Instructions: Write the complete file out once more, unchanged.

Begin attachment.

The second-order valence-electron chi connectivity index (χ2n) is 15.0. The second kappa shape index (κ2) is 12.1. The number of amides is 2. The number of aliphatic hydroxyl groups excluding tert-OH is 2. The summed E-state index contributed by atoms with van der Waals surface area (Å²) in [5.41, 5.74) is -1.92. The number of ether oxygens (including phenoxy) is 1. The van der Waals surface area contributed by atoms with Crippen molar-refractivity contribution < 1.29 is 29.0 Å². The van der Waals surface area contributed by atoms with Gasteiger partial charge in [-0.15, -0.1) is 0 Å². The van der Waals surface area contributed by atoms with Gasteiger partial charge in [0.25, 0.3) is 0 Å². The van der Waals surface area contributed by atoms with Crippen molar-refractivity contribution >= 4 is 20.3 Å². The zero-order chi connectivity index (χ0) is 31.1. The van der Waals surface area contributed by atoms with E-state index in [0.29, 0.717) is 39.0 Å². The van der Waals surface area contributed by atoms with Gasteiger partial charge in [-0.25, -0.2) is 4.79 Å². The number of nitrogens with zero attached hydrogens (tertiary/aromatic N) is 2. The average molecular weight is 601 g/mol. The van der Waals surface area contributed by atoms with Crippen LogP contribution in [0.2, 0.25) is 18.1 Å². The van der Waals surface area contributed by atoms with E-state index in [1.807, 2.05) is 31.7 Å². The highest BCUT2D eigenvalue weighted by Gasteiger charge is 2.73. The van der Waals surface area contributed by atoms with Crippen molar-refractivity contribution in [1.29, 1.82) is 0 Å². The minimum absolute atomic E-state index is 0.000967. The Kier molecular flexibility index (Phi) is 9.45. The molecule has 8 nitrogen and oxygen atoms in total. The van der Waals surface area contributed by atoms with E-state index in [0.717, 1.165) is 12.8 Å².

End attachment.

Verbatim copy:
The second-order valence-electron chi connectivity index (χ2n) is 15.0. The second kappa shape index (κ2) is 12.1. The number of amides is 2. The number of aliphatic hydroxyl groups excluding tert-OH is 2. The summed E-state index contributed by atoms with van der Waals surface area (Å²) in [5.41, 5.74) is -1.92. The number of ether oxygens (including phenoxy) is 1. The van der Waals surface area contributed by atoms with Crippen molar-refractivity contribution < 1.29 is 29.0 Å². The van der Waals surface area contributed by atoms with Gasteiger partial charge in [-0.15, -0.1) is 0 Å². The van der Waals surface area contributed by atoms with Gasteiger partial charge in [0.25, 0.3) is 0 Å². The van der Waals surface area contributed by atoms with Crippen molar-refractivity contribution >= 4 is 20.3 Å². The zero-order chi connectivity index (χ0) is 31.1. The van der Waals surface area contributed by atoms with E-state index in [0.29, 0.717) is 39.0 Å². The van der Waals surface area contributed by atoms with Gasteiger partial charge in [-0.25, -0.2) is 4.79 Å². The number of nitrogens with zero attached hydrogens (tertiary/aromatic N) is 2. The average molecular weight is 601 g/mol. The van der Waals surface area contributed by atoms with Crippen LogP contribution in [0.2, 0.25) is 18.1 Å². The van der Waals surface area contributed by atoms with E-state index in [1.807, 2.05) is 31.7 Å². The highest BCUT2D eigenvalue weighted by Gasteiger charge is 2.73. The van der Waals surface area contributed by atoms with Crippen molar-refractivity contribution in [1.29, 1.82) is 0 Å². The minimum absolute atomic E-state index is 0.000967. The Kier molecular flexibility index (Phi) is 9.45. The molecule has 8 nitrogen and oxygen atoms in total. The van der Waals surface area contributed by atoms with E-state index in [0.717, 1.165) is 12.8 Å².